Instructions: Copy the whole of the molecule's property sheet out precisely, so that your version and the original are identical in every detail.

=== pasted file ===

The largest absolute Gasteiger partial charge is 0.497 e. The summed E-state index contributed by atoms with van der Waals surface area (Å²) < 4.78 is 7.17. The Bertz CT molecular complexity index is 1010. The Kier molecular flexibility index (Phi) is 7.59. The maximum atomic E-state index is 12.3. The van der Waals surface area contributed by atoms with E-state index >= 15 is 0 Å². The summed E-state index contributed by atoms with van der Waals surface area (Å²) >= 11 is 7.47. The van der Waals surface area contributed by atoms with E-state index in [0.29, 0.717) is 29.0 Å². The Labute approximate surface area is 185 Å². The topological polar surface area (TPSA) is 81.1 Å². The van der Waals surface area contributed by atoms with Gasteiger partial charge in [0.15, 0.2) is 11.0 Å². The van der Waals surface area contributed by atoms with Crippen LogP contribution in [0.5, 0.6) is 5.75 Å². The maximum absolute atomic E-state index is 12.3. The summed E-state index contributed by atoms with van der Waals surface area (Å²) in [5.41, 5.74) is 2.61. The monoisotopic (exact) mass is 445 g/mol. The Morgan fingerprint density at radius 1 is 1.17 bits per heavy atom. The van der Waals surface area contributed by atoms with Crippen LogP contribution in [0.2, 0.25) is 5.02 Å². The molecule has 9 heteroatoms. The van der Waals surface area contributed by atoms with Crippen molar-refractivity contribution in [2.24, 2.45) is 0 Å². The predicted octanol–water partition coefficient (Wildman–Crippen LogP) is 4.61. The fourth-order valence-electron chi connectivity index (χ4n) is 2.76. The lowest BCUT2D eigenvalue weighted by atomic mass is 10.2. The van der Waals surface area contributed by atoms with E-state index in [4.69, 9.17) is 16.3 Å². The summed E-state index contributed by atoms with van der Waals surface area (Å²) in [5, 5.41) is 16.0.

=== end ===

The largest absolute Gasteiger partial charge is 0.497 e. The summed E-state index contributed by atoms with van der Waals surface area (Å²) < 4.78 is 7.17. The Bertz CT molecular complexity index is 1010. The Kier molecular flexibility index (Phi) is 7.59. The maximum atomic E-state index is 12.3. The van der Waals surface area contributed by atoms with E-state index >= 15 is 0 Å². The summed E-state index contributed by atoms with van der Waals surface area (Å²) >= 11 is 7.47. The van der Waals surface area contributed by atoms with E-state index in [0.29, 0.717) is 29.0 Å². The Labute approximate surface area is 185 Å². The topological polar surface area (TPSA) is 81.1 Å². The van der Waals surface area contributed by atoms with Gasteiger partial charge in [0.15, 0.2) is 11.0 Å². The van der Waals surface area contributed by atoms with Crippen LogP contribution in [0.5, 0.6) is 5.75 Å². The maximum absolute atomic E-state index is 12.3. The summed E-state index contributed by atoms with van der Waals surface area (Å²) in [5.41, 5.74) is 2.61. The monoisotopic (exact) mass is 445 g/mol. The Morgan fingerprint density at radius 1 is 1.17 bits per heavy atom. The van der Waals surface area contributed by atoms with Crippen LogP contribution in [0.2, 0.25) is 5.02 Å². The molecule has 9 heteroatoms. The van der Waals surface area contributed by atoms with Crippen molar-refractivity contribution in [2.24, 2.45) is 0 Å². The predicted octanol–water partition coefficient (Wildman–Crippen LogP) is 4.61. The fourth-order valence-electron chi connectivity index (χ4n) is 2.76. The lowest BCUT2D eigenvalue weighted by atomic mass is 10.2. The van der Waals surface area contributed by atoms with E-state index in [4.69, 9.17) is 16.3 Å². The summed E-state index contributed by atoms with van der Waals surface area (Å²) in [5, 5.41) is 16.0.